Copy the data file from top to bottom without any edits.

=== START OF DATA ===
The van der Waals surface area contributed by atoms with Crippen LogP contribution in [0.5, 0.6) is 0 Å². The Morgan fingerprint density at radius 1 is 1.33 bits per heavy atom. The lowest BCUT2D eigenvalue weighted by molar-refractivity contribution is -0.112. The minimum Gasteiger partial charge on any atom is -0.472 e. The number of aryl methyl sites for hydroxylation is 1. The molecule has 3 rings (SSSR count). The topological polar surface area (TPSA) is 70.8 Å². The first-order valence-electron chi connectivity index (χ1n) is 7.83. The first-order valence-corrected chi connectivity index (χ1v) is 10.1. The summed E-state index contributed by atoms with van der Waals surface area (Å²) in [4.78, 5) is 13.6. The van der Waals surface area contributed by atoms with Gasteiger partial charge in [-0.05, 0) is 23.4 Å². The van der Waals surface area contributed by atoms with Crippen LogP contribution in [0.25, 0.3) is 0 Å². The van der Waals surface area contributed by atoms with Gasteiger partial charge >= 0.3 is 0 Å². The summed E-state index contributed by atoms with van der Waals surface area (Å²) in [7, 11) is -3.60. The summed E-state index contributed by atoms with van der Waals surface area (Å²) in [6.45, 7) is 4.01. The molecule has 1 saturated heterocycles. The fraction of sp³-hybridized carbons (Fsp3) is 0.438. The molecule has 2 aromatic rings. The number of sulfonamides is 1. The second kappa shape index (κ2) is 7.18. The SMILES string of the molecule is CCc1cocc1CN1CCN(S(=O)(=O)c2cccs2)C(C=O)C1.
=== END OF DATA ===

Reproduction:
The van der Waals surface area contributed by atoms with Crippen LogP contribution in [0.5, 0.6) is 0 Å². The Morgan fingerprint density at radius 1 is 1.33 bits per heavy atom. The lowest BCUT2D eigenvalue weighted by molar-refractivity contribution is -0.112. The minimum Gasteiger partial charge on any atom is -0.472 e. The number of aryl methyl sites for hydroxylation is 1. The molecule has 3 rings (SSSR count). The topological polar surface area (TPSA) is 70.8 Å². The first-order valence-electron chi connectivity index (χ1n) is 7.83. The first-order valence-corrected chi connectivity index (χ1v) is 10.1. The summed E-state index contributed by atoms with van der Waals surface area (Å²) in [4.78, 5) is 13.6. The van der Waals surface area contributed by atoms with Gasteiger partial charge in [-0.05, 0) is 23.4 Å². The van der Waals surface area contributed by atoms with Crippen LogP contribution in [0.25, 0.3) is 0 Å². The van der Waals surface area contributed by atoms with Gasteiger partial charge >= 0.3 is 0 Å². The summed E-state index contributed by atoms with van der Waals surface area (Å²) in [7, 11) is -3.60. The summed E-state index contributed by atoms with van der Waals surface area (Å²) in [6.45, 7) is 4.01. The molecule has 1 saturated heterocycles. The fraction of sp³-hybridized carbons (Fsp3) is 0.438. The molecule has 2 aromatic rings. The number of sulfonamides is 1. The second kappa shape index (κ2) is 7.18. The SMILES string of the molecule is CCc1cocc1CN1CCN(S(=O)(=O)c2cccs2)C(C=O)C1.